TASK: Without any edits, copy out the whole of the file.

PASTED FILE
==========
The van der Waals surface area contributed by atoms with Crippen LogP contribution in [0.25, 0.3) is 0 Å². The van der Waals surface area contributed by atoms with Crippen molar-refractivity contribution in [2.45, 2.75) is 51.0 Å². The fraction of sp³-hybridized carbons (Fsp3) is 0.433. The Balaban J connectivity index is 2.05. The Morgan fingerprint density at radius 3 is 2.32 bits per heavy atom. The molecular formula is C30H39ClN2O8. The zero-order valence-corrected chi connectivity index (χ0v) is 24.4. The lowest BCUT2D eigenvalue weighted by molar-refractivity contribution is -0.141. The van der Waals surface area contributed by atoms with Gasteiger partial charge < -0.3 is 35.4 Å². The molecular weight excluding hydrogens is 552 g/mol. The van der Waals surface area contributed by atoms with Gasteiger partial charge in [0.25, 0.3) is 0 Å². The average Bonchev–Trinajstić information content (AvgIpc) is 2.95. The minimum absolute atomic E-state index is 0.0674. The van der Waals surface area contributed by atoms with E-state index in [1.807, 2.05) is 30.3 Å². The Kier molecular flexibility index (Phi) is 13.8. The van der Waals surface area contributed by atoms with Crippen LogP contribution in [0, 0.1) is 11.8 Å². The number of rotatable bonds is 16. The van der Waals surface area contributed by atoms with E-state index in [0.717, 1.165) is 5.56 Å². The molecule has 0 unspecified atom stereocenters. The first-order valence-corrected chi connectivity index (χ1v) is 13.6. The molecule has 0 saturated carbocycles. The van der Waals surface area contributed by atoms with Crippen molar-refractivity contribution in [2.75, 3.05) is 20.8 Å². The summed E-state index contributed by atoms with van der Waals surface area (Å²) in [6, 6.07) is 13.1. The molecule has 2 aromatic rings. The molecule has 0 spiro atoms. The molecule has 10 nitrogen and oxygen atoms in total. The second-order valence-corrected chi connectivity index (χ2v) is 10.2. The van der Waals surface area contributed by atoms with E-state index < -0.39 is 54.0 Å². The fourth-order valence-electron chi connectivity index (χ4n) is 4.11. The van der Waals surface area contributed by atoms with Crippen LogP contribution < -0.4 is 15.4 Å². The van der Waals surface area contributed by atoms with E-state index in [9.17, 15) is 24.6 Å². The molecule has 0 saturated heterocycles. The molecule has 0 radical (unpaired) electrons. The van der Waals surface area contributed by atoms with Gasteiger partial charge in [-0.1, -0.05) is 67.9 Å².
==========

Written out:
The van der Waals surface area contributed by atoms with Crippen LogP contribution in [0.25, 0.3) is 0 Å². The van der Waals surface area contributed by atoms with Crippen molar-refractivity contribution in [2.45, 2.75) is 51.0 Å². The fraction of sp³-hybridized carbons (Fsp3) is 0.433. The Balaban J connectivity index is 2.05. The Morgan fingerprint density at radius 3 is 2.32 bits per heavy atom. The molecular formula is C30H39ClN2O8. The zero-order valence-corrected chi connectivity index (χ0v) is 24.4. The lowest BCUT2D eigenvalue weighted by molar-refractivity contribution is -0.141. The van der Waals surface area contributed by atoms with Gasteiger partial charge < -0.3 is 35.4 Å². The molecular weight excluding hydrogens is 552 g/mol. The van der Waals surface area contributed by atoms with Gasteiger partial charge in [0.25, 0.3) is 0 Å². The average Bonchev–Trinajstić information content (AvgIpc) is 2.95. The minimum absolute atomic E-state index is 0.0674. The van der Waals surface area contributed by atoms with E-state index in [1.807, 2.05) is 30.3 Å². The Kier molecular flexibility index (Phi) is 13.8. The van der Waals surface area contributed by atoms with Crippen LogP contribution in [0, 0.1) is 11.8 Å². The number of rotatable bonds is 16. The van der Waals surface area contributed by atoms with E-state index in [0.717, 1.165) is 5.56 Å². The molecule has 0 unspecified atom stereocenters. The first-order valence-corrected chi connectivity index (χ1v) is 13.6. The molecule has 0 saturated carbocycles. The van der Waals surface area contributed by atoms with Crippen molar-refractivity contribution in [2.75, 3.05) is 20.8 Å². The summed E-state index contributed by atoms with van der Waals surface area (Å²) in [6, 6.07) is 13.1. The molecule has 2 aromatic rings. The molecule has 0 spiro atoms. The molecule has 10 nitrogen and oxygen atoms in total. The second-order valence-corrected chi connectivity index (χ2v) is 10.2. The van der Waals surface area contributed by atoms with E-state index < -0.39 is 54.0 Å². The fourth-order valence-electron chi connectivity index (χ4n) is 4.11. The van der Waals surface area contributed by atoms with Crippen LogP contribution < -0.4 is 15.4 Å². The van der Waals surface area contributed by atoms with E-state index in [9.17, 15) is 24.6 Å². The molecule has 0 saturated heterocycles. The molecule has 0 radical (unpaired) electrons. The van der Waals surface area contributed by atoms with Gasteiger partial charge in [-0.1, -0.05) is 67.9 Å².